No hippie’s garden
Today I enjoyed rare circumstances.
My commute home on 285, normally a case-study in poor choices, actually went smoothly.
I got home to Decatur and my cat raced toward the back door and squawked loudly. I am convinced my cat is a reincarnated person who has a check list of cat-like things he knows he’s supposed to do. He knows he’s inside the Cat Matrix, which means at some point he realized he was reincarnated as an animal that lacks thumbs.
The ice cream man rolling down the street played a little victory tune as I opened the door for my cat. It’s May and this is one of the few Mondays in recent memory where the chore of taking out the garbage wasn’t complicated by ice-rain mud.
My wife is growing her tomato plants and we are glad that we aren’t sharing our garden with hippies, like we did when we lived in Chattanooga. The hippies informed us that insecticides, fertilizer and the other reasonable measures that sustain a garden from infancy to adulthood were not allowed.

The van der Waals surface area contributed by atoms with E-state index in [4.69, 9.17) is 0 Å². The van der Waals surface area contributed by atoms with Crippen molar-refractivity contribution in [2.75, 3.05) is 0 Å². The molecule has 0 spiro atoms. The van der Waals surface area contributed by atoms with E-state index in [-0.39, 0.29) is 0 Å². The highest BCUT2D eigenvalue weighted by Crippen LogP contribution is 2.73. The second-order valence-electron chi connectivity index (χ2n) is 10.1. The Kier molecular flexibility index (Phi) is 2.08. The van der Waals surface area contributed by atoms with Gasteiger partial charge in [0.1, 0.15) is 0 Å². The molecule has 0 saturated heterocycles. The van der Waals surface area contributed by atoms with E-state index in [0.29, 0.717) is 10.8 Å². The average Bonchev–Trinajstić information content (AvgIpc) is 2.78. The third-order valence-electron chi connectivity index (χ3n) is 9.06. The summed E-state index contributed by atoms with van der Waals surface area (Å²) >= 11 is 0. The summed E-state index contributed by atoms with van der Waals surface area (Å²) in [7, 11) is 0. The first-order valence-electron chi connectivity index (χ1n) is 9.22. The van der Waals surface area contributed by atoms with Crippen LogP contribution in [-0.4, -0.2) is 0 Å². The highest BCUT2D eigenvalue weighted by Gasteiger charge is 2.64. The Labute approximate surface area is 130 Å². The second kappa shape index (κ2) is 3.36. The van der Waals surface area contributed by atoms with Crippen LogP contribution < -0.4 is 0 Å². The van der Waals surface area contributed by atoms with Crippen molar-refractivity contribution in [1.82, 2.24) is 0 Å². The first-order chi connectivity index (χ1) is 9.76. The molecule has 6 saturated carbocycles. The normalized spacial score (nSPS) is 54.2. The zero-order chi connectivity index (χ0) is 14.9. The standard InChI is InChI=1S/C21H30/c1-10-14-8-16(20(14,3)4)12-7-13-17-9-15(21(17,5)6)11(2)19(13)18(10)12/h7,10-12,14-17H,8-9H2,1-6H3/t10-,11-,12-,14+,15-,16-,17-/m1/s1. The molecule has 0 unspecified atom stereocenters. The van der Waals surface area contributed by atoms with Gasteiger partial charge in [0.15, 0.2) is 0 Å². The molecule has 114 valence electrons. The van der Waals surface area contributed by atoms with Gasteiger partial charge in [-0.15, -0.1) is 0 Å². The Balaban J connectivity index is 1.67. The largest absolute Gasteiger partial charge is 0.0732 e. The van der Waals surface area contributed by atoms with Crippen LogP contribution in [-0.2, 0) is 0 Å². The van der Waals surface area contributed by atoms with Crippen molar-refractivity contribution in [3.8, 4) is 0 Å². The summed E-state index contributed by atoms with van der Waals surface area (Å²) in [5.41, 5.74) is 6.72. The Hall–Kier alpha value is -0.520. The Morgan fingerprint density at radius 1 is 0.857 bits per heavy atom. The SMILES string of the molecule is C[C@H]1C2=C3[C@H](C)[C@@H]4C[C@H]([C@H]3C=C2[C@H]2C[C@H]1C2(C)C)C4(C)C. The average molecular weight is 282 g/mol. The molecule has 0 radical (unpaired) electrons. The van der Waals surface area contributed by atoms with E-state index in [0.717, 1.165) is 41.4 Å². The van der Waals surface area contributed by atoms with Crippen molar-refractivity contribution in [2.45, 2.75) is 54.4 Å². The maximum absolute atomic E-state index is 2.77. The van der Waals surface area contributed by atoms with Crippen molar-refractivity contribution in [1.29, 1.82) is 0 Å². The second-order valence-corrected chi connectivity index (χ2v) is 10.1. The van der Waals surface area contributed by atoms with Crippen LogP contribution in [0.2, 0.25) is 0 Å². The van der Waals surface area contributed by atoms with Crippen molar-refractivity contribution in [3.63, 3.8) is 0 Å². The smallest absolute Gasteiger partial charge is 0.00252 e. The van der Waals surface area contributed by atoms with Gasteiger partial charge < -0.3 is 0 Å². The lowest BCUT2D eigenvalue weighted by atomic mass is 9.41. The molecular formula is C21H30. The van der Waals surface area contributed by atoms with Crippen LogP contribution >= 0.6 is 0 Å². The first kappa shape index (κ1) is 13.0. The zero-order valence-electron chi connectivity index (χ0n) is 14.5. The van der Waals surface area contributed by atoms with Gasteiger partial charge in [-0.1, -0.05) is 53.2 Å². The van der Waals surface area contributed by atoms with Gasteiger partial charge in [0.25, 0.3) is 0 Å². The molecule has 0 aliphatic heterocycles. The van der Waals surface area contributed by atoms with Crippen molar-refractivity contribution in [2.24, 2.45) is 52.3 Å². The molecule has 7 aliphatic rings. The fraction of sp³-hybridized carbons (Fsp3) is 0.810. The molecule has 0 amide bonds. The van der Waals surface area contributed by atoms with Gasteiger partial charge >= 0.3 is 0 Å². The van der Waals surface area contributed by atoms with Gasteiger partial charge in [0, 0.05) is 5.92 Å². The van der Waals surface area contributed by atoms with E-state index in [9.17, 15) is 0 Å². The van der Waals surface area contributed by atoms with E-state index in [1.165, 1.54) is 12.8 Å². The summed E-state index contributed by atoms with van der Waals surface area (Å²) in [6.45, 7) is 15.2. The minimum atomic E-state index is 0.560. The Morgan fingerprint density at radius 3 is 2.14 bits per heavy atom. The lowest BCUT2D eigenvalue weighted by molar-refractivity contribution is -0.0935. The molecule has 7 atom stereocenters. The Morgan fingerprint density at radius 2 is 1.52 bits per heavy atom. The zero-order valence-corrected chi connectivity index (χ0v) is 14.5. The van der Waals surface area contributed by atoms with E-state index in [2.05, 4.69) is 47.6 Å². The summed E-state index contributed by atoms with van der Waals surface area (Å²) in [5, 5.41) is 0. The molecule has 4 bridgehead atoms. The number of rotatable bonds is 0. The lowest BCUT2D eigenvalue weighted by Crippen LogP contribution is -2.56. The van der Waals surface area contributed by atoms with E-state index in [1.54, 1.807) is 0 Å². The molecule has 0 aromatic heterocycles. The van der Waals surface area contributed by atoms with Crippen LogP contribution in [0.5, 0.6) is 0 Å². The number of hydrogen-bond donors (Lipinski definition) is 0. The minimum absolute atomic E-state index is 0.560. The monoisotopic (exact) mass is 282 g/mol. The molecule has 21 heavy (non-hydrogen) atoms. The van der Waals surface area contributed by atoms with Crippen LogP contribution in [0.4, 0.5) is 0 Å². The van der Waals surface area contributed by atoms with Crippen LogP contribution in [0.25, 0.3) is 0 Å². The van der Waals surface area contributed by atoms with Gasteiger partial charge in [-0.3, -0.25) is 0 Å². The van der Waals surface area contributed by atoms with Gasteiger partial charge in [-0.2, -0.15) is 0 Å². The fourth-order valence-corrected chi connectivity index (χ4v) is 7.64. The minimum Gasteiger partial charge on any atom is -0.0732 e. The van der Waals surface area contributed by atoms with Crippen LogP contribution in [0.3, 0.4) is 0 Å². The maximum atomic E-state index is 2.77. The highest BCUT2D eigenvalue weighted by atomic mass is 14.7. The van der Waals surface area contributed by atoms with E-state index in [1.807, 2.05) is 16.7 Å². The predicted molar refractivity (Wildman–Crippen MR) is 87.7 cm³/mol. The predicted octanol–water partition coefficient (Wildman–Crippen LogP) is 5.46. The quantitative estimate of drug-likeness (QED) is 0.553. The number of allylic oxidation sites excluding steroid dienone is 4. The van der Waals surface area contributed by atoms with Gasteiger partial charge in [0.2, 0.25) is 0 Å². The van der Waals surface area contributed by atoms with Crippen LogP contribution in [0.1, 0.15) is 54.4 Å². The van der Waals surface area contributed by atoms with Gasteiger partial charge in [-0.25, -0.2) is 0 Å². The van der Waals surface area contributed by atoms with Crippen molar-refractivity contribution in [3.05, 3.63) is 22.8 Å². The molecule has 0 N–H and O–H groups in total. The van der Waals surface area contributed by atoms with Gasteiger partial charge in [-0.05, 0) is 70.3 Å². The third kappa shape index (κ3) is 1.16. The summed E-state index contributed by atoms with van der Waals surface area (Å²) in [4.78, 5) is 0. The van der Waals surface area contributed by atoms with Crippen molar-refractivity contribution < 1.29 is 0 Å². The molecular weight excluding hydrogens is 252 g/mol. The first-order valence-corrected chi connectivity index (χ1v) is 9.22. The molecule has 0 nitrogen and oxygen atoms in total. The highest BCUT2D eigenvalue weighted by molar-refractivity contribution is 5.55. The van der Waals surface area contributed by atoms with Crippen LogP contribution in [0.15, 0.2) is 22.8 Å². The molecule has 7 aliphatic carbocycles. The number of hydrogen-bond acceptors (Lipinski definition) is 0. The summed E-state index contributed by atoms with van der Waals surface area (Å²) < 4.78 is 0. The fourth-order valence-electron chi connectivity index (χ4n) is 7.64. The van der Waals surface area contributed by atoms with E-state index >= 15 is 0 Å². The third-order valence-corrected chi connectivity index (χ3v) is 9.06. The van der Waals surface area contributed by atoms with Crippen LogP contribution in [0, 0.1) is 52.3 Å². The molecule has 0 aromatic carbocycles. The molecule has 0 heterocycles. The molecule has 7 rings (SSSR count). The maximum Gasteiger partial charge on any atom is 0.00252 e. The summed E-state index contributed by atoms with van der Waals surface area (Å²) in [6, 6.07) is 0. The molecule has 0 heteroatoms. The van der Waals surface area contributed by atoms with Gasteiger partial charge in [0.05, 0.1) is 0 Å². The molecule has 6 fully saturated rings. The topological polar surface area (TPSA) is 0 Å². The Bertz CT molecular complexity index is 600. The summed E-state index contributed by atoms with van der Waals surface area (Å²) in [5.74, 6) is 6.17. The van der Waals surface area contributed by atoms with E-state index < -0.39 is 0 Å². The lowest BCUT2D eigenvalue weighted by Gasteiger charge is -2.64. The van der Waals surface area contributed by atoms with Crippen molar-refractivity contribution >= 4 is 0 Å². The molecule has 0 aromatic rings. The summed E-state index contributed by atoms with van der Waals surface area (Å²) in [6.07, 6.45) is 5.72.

The Chattanooga birds ate most of our tomatoes that year and never tipped us.
We fully intend to employ all of the modern technology at our disposal. Our tomatoes will be fat, red and possibly glow in the dark. Future generations of birds, the ones with clever parents, will instruct their babies that the tomatoes we grow are not safe to eat.
We’ll have the tomato sandwiches all to ourselves, at last. And peppers. We’re growing some of those, too.